Review of Vampire Stories
The Vampire Stories of Sir Arthur Conan Doyle
Skyhorse Publishing, 2009
When you first see the title of this new Arthur Conan Doyle anthology from Skyhorse Publishing – ten tales under the heading Vampire Stories – your first impulse is to beg for mercy and feel betrayed; et tu, Arthur? you want to cry. In the current heyday of the undead, it seems like vampire stories have hijacked every genre of fiction going. Blood-sucking fiends infest the Romance section of every bookstore; they’ve long had a claw-hold in the Science Fiction section; and let’s not even talk about the Teen section, where Encyclopedia Brown was turned two years ago and Nancy Drew is a dark brood-mother by now. Surely, surely, if there’s one bastion that will hold out against this necrophilic onslaught, it’s the creator of that rational icon, Sherlock Holmes, who once reprimanded Watson with words that should be spelled out for Stephenie Meyer with holy water: “This agency stands flat-footed upon the ground, and there it must remain. The world is big enough for us. No ghosts need apply.”
Those words, ironically, come from the 1924 tale “The Adventure of the Sussex Vampire,” which is of course featured in this delightful, indispensable collection – and just as the vampire in that Holmes story turns out to be far more subtle and substantial than a pretty boy who glitters (glitters!) in the sunlight, so too this Skyhorse volume, edited by vampire-lore expert Robert Eighteen-Bisang and veteran anthologist Martin Greenberg, is far more satisfying than its title implies. For although Conan Doyle was friends with Bram Stoker, he almost entirely avoids the literal kind of undead so crowding bookstores these days. Instead, he gives us a much wider variety of creatures who prey, in various ways, on the vitality of those around them.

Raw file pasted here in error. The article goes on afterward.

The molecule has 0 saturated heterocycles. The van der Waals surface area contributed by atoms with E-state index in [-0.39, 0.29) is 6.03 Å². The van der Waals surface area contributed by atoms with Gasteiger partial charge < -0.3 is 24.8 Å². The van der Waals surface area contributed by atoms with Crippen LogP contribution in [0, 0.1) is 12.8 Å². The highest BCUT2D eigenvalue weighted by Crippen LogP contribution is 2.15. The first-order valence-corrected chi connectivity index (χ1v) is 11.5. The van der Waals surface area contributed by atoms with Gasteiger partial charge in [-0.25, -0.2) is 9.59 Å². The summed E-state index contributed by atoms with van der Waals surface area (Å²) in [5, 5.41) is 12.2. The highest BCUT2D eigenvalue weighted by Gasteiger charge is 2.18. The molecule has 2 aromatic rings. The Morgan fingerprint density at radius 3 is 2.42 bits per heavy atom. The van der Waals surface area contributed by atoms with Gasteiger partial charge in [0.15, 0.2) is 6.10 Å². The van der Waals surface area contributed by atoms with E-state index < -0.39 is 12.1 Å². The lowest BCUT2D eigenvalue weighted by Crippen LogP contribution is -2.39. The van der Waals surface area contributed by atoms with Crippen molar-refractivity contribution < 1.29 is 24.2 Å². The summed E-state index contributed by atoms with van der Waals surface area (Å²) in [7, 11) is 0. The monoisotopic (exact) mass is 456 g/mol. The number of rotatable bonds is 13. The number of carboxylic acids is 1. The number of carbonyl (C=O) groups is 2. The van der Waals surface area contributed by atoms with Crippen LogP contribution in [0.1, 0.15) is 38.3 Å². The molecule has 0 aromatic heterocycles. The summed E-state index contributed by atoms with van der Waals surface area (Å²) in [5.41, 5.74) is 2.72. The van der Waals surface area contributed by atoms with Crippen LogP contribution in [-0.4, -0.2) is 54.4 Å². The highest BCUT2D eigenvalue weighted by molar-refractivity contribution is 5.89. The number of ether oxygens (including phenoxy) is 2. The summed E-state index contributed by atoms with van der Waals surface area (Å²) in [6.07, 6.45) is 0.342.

There’s Isadora Klein of “The Adventure of the Three Gables,” who flourishes while her lovers languish; there’s Baron Gruner of “The Adventure of the Illustrious Client” (another Holmes story), a truly vile blackmailer who ruins women as methodically as ever the evil Count did; there’s the diminutive Miss Penclosa of “The Parasite,” who exercises a powerful mental coercion over the men in her life, who resist her at their peril:
“You fiend!” I cried. “You have come to the end of your tricks now. I will have no more of them. Listen to what I say.” I strode across and shook her roughly by the shoulder. “As sure as there is a God in heaven, I swear that if you try another of your deviltries upon me I will have your life for it. Come what may, I will have your life. I have come to the end of what a man can endure.”
“Accounts are not quite settled between us,” said she, with a passion that equalled my own. “I can love, and I can hate. You had your choice. You chose to spurn the first; now you must test the other. It will take a little more to break your spirit, I see, but broken it shall be…”
And there’s Octavius Gaster, the mysterious gaunt-faced figure at the heart of “The Winning Shot,” an eminently fascinating character who will have readers momentarily forgetting all about the consulting detective of 221b Baker Street. These nine stories (the tenth is a pastiche by Bill Crider that’s effective enough but can’t help but look a little, shall we say anemic, alongside works by a master like Conan Doyle) fully deserve the wider audience this book’s canny angle will certainly bring them. And Eighteen-Bisang’s brief, incredibly comprehensive bibliography (included as an appendix and listing every imaginary encounter between Holmes and Dracula, in books and comics) is an added treat. So there’s no betrayal here after all, just vintage Arthur Conan Doyle probing the dark edges of the human condition every bit as effectively as his friend Stoker did, and every bit as entertainingly. I highly recommend this book.